Context: Amygdala and ventrolateral prefrontal cortex (vlPFC) dysfunction manifests in adolescents with anxiety disorders when they view negatively valenced stimuli in threatening contexts. Such fear-circuitry dysfunction may also manifest when anticipated social evaluation leads socially anxious adolescents to misperceive peers as threatening.
Objective: To determine whether photographs of negatively evaluated smiling peers viewed during anticipated social evaluation engage the amygdala and vlPFC differentially in adolescents with and without social anxiety.
Design: Case-control study.
Setting: Government clinical research institute.
Participants: Fourteen adolescents with anxiety disorders associated with marked concerns of social evaluation and 14 adolescents without a psychiatric diagnosis matched on sex, age, intelligence quotient, and socioeconomic status.
Main outcome measures: Blood oxygenation level-dependent signal measured with event-related functional magnetic resonance imaging. Before and during neuroimaging scans, participants anticipating social evaluation completed peer- and self-appraisals. Event-related analyses were tailored to participants' ratings of specific peers.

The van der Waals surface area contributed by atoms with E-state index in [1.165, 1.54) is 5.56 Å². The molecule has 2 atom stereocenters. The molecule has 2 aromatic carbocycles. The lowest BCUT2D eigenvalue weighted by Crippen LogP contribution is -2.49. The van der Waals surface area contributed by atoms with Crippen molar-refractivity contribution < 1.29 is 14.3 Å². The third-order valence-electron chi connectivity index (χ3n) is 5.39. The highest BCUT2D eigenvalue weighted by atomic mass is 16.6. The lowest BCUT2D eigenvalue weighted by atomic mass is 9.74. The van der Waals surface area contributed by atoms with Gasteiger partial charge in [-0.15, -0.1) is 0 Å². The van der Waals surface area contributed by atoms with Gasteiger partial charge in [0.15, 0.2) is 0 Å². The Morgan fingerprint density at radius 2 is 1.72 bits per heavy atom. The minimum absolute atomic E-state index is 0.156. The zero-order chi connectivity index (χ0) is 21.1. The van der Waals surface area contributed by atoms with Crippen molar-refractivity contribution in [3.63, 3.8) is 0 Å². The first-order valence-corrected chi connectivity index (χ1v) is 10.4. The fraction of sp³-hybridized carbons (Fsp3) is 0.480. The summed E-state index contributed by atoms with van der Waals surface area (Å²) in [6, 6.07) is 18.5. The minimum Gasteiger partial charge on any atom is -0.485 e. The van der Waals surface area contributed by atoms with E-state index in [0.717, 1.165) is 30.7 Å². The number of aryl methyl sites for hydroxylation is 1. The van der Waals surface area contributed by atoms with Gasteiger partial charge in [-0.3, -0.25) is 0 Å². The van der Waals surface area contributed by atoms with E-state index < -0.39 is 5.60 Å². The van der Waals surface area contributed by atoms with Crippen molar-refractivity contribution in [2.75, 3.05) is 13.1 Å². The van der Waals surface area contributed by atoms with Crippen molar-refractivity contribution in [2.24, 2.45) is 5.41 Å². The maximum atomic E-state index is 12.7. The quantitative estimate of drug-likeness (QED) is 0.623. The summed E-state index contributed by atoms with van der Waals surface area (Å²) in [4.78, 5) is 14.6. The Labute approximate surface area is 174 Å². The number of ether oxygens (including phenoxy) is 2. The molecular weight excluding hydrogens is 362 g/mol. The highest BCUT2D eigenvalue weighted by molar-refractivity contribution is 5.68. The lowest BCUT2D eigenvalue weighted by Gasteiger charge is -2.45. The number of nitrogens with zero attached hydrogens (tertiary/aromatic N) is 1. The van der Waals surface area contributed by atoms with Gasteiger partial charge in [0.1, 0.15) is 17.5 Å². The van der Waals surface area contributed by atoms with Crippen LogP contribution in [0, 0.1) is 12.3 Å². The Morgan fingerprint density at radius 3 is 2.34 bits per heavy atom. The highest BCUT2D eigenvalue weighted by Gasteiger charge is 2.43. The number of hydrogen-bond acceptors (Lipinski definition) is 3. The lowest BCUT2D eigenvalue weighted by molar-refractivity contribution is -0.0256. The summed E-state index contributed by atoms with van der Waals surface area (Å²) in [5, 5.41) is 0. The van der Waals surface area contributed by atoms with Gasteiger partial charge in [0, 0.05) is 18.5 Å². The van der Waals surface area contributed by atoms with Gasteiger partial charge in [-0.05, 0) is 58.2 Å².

Results: Participants classified 40 pictures of same-age peers as ones with whom they did or did not want to engage in a social interaction. Anxious adolescents showed greater amygdala activation than healthy adolescents when anticipating evaluation from peers previously rated as undesired for an interaction. Psychophysiological interaction connectivity analyses also revealed a significant positive association between amygdala and vlPFC activation in anxious vs healthy adolescents in response to these stimuli.
Conclusions: Anticipating social evaluation from negatively perceived peers modulates amygdala and vlPFC engagement differentially in anxious and healthy adolescents. Amygdala and vlPFC dysfunction manifests in adolescent anxiety disorders in specific contexts of anticipated peer evaluation.